Psalm 63 (Listen)
My Soul Thirsts for You
A Psalm of David, when he was in the wilderness of Judah.
63:1 O God, you are my God; earnestly I seek you;
my soul thirsts for you;
my flesh faints for you,
as in a dry and weary land where there is no water.
2 So I have looked upon you in the sanctuary,
beholding your power and glory.
3 Because your steadfast love is better than life,
my lips will praise you.
4 So I will bless you as long as I live;
in your name I will lift up my hands.
5 My soul will be satisfied as with fat and rich food,
and my mouth will praise you with joyful lips,
6 when I remember you upon my bed,
and meditate on you in the watches of the night;
7 for you have been my help,
and in the shadow of your wings I will sing for joy.
8 My soul clings to you;
your right hand upholds me.
9 But those who seek to destroy my life
shall go down into the depths of the earth;
10 they shall be given over to the power of the sword;
they shall be a portion for jackals.
11 But the king shall rejoice in God;
all who swear by him shall exult,
for the mouths of liars will be stopped.
Psalm 149 (Listen)
Sing to the Lord a New Song
149:1 Praise the LORD!
Sing to the LORD a new song,
his praise in the assembly of the godly!
2 Let Israel be glad in his Maker;
let the children of Zion rejoice in their King!
3 Let them praise his name with dancing,
making melody to him with tambourine and lyre!
4 For the LORD takes pleasure in his people;
he adorns the humble with salvation.
5 Let the godly exult in glory;
let them sing for joy on their beds.
6 Let the high praises of God be in their throats
and two-edged swords in their hands,
7 to execute vengeance on the nations
and punishments on the peoples,
8 to bind their kings with chains
and their nobles with fetters of iron,
9 to execute on them the judgment written!
This is honor for all his godly ones.
Praise the LORD!
Psalm 138 (Listen)
Give Thanks to the Lord
138:1 I give you thanks, O LORD, with my whole heart;
before the gods I sing your praise;
2 I bow down toward your holy temple
and give thanks to your name for your steadfast love and your faithfulness,
for you have exalted above all things
your name and your word.
3 On the day I called, you answered me;
my strength of soul you increased.
4 All the kings of the earth shall give you thanks, O LORD,
for they have heard the words of your mouth,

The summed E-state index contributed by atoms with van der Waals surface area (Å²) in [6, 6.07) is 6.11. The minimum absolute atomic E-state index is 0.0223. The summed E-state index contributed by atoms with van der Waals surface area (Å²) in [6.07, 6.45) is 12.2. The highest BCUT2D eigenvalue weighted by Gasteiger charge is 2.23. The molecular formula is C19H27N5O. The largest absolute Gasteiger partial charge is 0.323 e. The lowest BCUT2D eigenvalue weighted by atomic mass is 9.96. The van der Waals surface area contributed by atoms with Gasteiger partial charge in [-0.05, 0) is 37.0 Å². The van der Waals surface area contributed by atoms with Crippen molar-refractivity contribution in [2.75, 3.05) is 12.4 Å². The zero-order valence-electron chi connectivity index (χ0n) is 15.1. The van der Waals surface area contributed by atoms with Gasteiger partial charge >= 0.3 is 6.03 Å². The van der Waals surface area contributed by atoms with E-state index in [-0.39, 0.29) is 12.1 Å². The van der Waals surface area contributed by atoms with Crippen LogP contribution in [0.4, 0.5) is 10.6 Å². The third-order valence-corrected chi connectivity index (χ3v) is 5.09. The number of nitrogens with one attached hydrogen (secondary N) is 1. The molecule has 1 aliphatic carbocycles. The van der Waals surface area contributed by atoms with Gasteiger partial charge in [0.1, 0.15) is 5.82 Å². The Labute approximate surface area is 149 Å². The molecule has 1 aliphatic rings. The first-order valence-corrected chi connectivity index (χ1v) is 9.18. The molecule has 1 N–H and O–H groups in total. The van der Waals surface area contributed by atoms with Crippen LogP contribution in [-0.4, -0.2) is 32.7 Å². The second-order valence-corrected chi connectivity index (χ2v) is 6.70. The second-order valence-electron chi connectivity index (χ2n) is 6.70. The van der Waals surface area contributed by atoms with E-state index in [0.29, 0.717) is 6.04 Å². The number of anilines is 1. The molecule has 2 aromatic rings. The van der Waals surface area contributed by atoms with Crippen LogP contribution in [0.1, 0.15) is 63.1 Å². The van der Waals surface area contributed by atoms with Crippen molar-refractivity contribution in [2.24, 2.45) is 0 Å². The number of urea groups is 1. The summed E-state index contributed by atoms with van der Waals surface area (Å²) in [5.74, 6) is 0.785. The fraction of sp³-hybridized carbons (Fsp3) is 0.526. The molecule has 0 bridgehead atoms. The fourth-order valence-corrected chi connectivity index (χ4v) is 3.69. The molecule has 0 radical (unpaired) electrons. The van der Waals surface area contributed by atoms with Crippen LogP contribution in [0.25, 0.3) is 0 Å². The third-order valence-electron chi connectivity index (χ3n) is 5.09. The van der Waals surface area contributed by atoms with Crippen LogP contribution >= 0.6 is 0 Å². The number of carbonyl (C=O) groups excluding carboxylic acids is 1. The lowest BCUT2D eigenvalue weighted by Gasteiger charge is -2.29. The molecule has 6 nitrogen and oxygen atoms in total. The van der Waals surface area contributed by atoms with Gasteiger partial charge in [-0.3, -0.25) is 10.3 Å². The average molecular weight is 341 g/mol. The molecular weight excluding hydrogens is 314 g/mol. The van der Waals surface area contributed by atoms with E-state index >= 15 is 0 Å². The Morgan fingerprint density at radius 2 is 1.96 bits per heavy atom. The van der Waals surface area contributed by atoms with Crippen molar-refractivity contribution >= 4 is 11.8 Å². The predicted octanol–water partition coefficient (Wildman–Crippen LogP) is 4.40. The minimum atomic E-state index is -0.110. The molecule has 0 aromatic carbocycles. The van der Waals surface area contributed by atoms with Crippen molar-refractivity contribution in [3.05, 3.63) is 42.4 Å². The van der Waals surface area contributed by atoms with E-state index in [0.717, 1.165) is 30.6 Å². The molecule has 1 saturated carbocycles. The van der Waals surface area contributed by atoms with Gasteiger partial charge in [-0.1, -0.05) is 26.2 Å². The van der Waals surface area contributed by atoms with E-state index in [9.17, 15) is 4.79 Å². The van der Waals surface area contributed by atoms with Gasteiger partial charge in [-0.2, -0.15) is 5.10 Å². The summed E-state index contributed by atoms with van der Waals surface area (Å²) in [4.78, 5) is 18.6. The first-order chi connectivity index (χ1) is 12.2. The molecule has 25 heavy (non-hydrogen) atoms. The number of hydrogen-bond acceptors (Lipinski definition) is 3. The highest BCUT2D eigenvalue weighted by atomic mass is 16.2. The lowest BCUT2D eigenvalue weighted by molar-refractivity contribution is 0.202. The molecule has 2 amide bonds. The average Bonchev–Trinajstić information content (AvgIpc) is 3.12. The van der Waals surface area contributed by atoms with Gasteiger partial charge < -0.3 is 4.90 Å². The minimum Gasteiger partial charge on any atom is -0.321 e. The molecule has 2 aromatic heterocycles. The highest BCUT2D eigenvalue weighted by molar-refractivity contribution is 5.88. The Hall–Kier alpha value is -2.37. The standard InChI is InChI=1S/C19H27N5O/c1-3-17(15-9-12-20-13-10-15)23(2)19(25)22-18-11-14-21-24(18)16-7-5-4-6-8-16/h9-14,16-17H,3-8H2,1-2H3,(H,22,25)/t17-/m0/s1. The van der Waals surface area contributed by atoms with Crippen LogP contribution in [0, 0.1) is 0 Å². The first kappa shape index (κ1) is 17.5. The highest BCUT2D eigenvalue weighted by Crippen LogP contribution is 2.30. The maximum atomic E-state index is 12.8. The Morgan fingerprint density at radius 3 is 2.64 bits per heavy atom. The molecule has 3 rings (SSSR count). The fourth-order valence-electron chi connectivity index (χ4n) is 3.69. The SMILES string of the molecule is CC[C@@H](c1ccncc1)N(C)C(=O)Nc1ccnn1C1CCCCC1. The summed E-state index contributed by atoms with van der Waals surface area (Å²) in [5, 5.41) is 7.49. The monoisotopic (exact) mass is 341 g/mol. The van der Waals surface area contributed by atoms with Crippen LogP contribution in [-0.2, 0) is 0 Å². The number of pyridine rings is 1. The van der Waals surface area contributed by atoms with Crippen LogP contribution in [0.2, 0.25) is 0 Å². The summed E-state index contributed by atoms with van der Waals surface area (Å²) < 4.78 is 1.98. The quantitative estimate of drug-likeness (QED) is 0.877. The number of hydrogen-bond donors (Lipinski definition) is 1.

5 and they shall sing of the ways of the LORD,
for great is the glory of the LORD.
6 For though the LORD is high, he regards the lowly,
but the haughty he knows from afar.
7 Though I walk in the midst of trouble,
you preserve my life;
you stretch out your hand against the wrath of my enemies,
and your right hand delivers me.
8 The LORD will fulfill his purpose for me;
your steadfast love, O LORD, endures forever.
Do not forsake the work of your hands.
Psalm 98 (Listen)
Make a Joyful Noise to the Lord
98:1 Oh sing to the LORD a new song,
for he has done marvelous things!
His right hand and his holy arm
have worked salvation for him.
2 The LORD has made known his salvation;
he has revealed his righteousness in the sight of the nations.
3 He has remembered his steadfast love and faithfulness
to the house of Israel.
All the ends of the earth have seen
the salvation of our God.
4 Make a joyful noise to the LORD, all the earth;
break forth into joyous song and sing praises!
5 Sing praises to the LORD with the lyre,
with the lyre and the sound of melody!
6 With trumpets and the sound of the horn
make a joyful noise before the King, the LORD!
7 Let the sea roar, and all that fills it;
the world and those who dwell in it!
8 Let the rivers clap their hands;
let the hills sing for joy together
9 before the LORD, for he comes
to judge the earth.
He will judge the world with righteousness,
and the peoples with equity.
This daily prayer and Bible reading guide, Devoted to Prayer (based on Acts 2:42), was conceived and prepared by the Rev. Andrew S. Ames Fuller, director of communications for the North American Lutheran Church (NALC). After a challenging year in the midst of the COVID-19 pandemic, we have been provided with a unique opportunity to revitalize the ancient practice of daily prayer and Scripture reading in our homes. While the Reading the Word of God three-year lectionary provided a much-needed and refreshing calendar for our congregations to engage in Scripture reading, this calendar includes a missing component of daily devotion: prayer. This guide is to provide the average layperson and pastor with the simple tools for sorting through the busyness of their lives and reclaiming an act of daily discipleship with their Lord. The daily readings follow the Lutheran Book of Worship two-year daily lectionary, which reflect the church calendar closely. The commemorations are adapted from Philip H. Pfatteicher’s New Book of Festivals and Commemorations, a proposed common calendar of the saints that builds from the Lutheran Book of Worship, but includes saints from many of those churches in ecumenical conversation with the NALC. The introductory portion is adapted from Christ Church (Plano)’s Pray Daily. Our hope is that this calendar and guide will provide new life for congregations learning and re-learning to pray in the midst of a difficult and changing world.